From: R C Curry, Adel Grange Close, Leeds.
RECENT evidence of the fearsome strength of water must surely emphasise the need for that to be set to work generating more of our daily requirements of power for industry and residential purposes.
Whereas there are periods of dry weather when rivers are less active, we are still surrounded by the sea with regular tides twice a day, more sure than relying on the wind and sun which can be absent for long periods. Further, there are many inland river flows which could be harnessed to like purpose.
Hydro-electric generation is already established in Scotland and Wales so with a bit of ingenuity more could be developed throughout the country. If Lord Armstrong could utilise hydro power in 19th century Northumberland with docks run by such power, surely it is possible to build upon that. The need for alternatives could be reduced to a less reliant factor according to necessity.
Due to the lack of thought by our leaders over many years the country will soon be at the mercy of others, either for natural resources such as gas, or nuclear power where once we were a clear leader.
Now we have the highly controversial introduction of fracking; this at a time when there is increasing evidence that the years of digging tunnels underground to extract minerals and coal is creating or exacerbating the problem of ‘sink holes’. This is dicing with nature at its most extreme, highly dangerous. Britain is far too small a land to experiment with what is still regarded with caution by many, even in the vast acreages of America.
Instead of literally undermining our country, we need to use our more natural resources of waves, water flow, wind power and sunlight. All these could be used in a balanced way to obtain best benefit.
Wind power does not have to be overbearingly ugly in beauty spots, nor do solar panels have to blight acres of countryside. More should also be done to harness the vast tonnage of waste which is sent to rot in other countries, it can be used to generate power, although we do need to be much more responsible by banning the use of non-recyclable materials.
It is time for those who know about these subjects to be brought into practical activities together, so that each process can be employed to give its best potential towards solving our power needs for the next century. In the meantime talk of decommissioning that which is working should be dropped until we are well on the road to providing our own alternatives.
Finally, can we please have British companies doing this vital work.
Fiddling the jobless figures
From: Jack Brown, Lamb Lane, Monk Bretton, Barnsley, South Yorkshire.
MP Rachel Reeves’ discovery that Universal Credit’s bondsmen are to be removed from the Unemployed Register (Yorkshire Post, February 17) is an example of the ignorance of MPs who are subject to the mushroom practice of political education by Iain Duncan Smith (Opinion, Yorkshire Post, February 14).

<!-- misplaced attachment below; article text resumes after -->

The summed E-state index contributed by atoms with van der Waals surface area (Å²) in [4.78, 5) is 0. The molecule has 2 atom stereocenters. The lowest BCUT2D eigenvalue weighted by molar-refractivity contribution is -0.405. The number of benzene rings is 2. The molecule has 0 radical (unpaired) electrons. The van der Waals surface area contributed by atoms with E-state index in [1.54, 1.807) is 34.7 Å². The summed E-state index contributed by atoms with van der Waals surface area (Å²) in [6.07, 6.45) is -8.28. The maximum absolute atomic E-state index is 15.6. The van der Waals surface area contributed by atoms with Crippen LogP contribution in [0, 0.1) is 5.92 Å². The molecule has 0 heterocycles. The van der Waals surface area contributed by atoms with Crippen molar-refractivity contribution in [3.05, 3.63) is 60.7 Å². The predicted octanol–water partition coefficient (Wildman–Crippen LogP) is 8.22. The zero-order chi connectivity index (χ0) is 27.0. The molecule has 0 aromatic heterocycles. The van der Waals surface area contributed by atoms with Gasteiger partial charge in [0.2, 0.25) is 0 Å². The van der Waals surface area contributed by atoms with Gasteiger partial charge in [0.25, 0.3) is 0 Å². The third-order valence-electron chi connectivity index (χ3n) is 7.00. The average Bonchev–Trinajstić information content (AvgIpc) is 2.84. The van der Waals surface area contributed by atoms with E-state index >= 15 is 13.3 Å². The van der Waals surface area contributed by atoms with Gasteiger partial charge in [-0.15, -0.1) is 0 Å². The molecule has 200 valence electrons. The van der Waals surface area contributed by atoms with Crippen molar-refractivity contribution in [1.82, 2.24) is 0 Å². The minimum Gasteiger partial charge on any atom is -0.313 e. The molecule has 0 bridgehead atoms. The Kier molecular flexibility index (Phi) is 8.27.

The decrease in the jobless in recent months owes more to the deletion from the statistics of those piloting “work for benefits” – under pressure from the bedroom tax and first-time payment of Council Tax – than to mythical new jobs.
Single men of my sons’ generation – most of them divorced and contributing to the shameful suicide statistics – receive £71 per week Job Seekers’ Allowance.
If (like he is) they are trapped in the grotesque, medical appeals system they receive that same amount under a different title.
If like him, they have a mineworker’s pension, it is deducted from their benefit.
Under Universal Credit, he will be expected to work a 30-hour week for £1.25 an hour.
Universal Credit will create no jobs.
It will remove people from the unemployment register; those with pensions equal with or higher than JSA, forever.
The Party that didn’t “do God” abolished walk-in Social Security centres, created premium rate DWP numbers and laid the Job Centre foundations for today’s State cruelty.
The Conservative Party should be ashamed of its behaviour; the Salvation Army and the YMCA should be ashamed of their participation.
Our homeless Royal family
From: Malcolm Nicholson, Barwick-in-Elmet, Leeds.
MARGARET Hodge, chairman of the House of Commons Public Accounts Committee, chooses to rebuke the Queen for the parlous state of Buckingham Palace.
She suggests the Head of State opens the Palace up like a theme park to make some money to maintain it.
So let’s get a couple of facts out in the open.
The acid test of ownership is this: can you sell it? The Queen cannot sell Buckingham Palace because it is not hers: it is ours, it belongs to the people, the nation.
Margaret Hodge and the rest of the left-wing politicos who ran a North London Labour borough with the red flag of world communism floating above it can sneer all they like.
The fact is that the borough had a dozen children’s homes, all rife with paedophilia, about which nothing was done. Of course that was before she re-invented herself.
Independence for the North
From: JC Penn, Birch Tree Drive, Drapers Lane, Hedon.
THE recent widening of the North-South divide prompts me to suggest that counties north of the Humber and the Mersey should unite with Scotland!
Possibly Wales and Northern Ireland would also choose to join us.